Veal heart. Testa cake. Housemade soppressata. This is food intended to be eaten by foodies and fellow chefs. The only problem is, this food is being served at Balsan, a restaurant hidden inside a luxe hotel smack dab in the Gold Coast. The Elysian might not have been at occupancy on my first visit after the holidays, but still, aside from our two-top, the only other diner in the place was Perennial chef Ryan Poli.
Balsan’s executive chef, Jason McLeod, is a hotel guy, with a résumé that includes San Diego’s Grand Del Mar Resort, Fairmont Chateau Whistler Resort in British Columbia and Four Seasons properties in Costa Rica, Miami and Toronto. Impressive on one level, but I’m willing to bet that a local chef like Poli took an interest in Balsan because of chef de cuisine Danny Grant, a former NoMI cook who also served as sous chef to Bruce Sherman at North Pond. McLeod also oversees Ria, the Elysian’s fine dining restaurant, so it would seem that Grant has the reins at Balsan.
Trouble is, dish after dish here came out swinging with potential but couldn’t quite get the K.O. thanks to lack of execution. That testa cake—pork headcheese formed into a crabcake-like disc with crispy seared edges—was clearly made from one tasty pig, but inedible bits of cartilage and hunks of chewy fat accounted for more of the thing than meaty goodness. Slices of two housemade salumi styles, a soppressata and a picante, couldn’t have been more different. The deep purplish-red rounds of picante held plenty of chile-spiked flavor and lingering notes of cumin, but the soppressata tasted like nothing more than chewy texture.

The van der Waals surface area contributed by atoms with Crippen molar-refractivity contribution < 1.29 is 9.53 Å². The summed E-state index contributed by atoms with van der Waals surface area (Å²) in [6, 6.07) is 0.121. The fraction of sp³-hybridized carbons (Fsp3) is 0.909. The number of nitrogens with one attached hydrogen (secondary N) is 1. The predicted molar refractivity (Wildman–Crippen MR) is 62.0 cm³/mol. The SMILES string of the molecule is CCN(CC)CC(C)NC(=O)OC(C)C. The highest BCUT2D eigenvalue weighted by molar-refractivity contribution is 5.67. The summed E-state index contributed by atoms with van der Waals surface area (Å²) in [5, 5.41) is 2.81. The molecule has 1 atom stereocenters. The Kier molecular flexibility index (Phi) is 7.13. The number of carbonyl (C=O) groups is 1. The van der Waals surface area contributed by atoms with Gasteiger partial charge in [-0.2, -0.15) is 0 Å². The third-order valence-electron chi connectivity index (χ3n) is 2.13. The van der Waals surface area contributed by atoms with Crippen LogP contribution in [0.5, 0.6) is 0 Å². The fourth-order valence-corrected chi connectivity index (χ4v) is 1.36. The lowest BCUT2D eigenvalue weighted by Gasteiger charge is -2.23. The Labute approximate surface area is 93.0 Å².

The pattern continued with a few other heaven-and-hell plates, one element brilliant and another the foil. The burger that was ordered medium arrived with sweet onion marmalade, hunks of Rogue River blue cheese and perfectly tart pickle slivers. But it also arrived raw, held together only by a five-second sear to the edges.
Flawless roasted brussels sprouts boasted tender centers, crunchy edges and bacon nibs lurking within, but they arrived with a juicy roasted chicken so salty that the restaurant’s free-filtered-water policy was tested.
There was a glimmer of excellence in a buttery-smooth celeriac soup (pictured). Each slurp packed a punch from pickled ramps and tart apples, plus smokiness from meaty cubes of bacon. Unlike most of the other dishes, this one needed no qualifier. But if Balsan is going to lure adventurous eaters, simply nailing a soup isn’t going to cut it.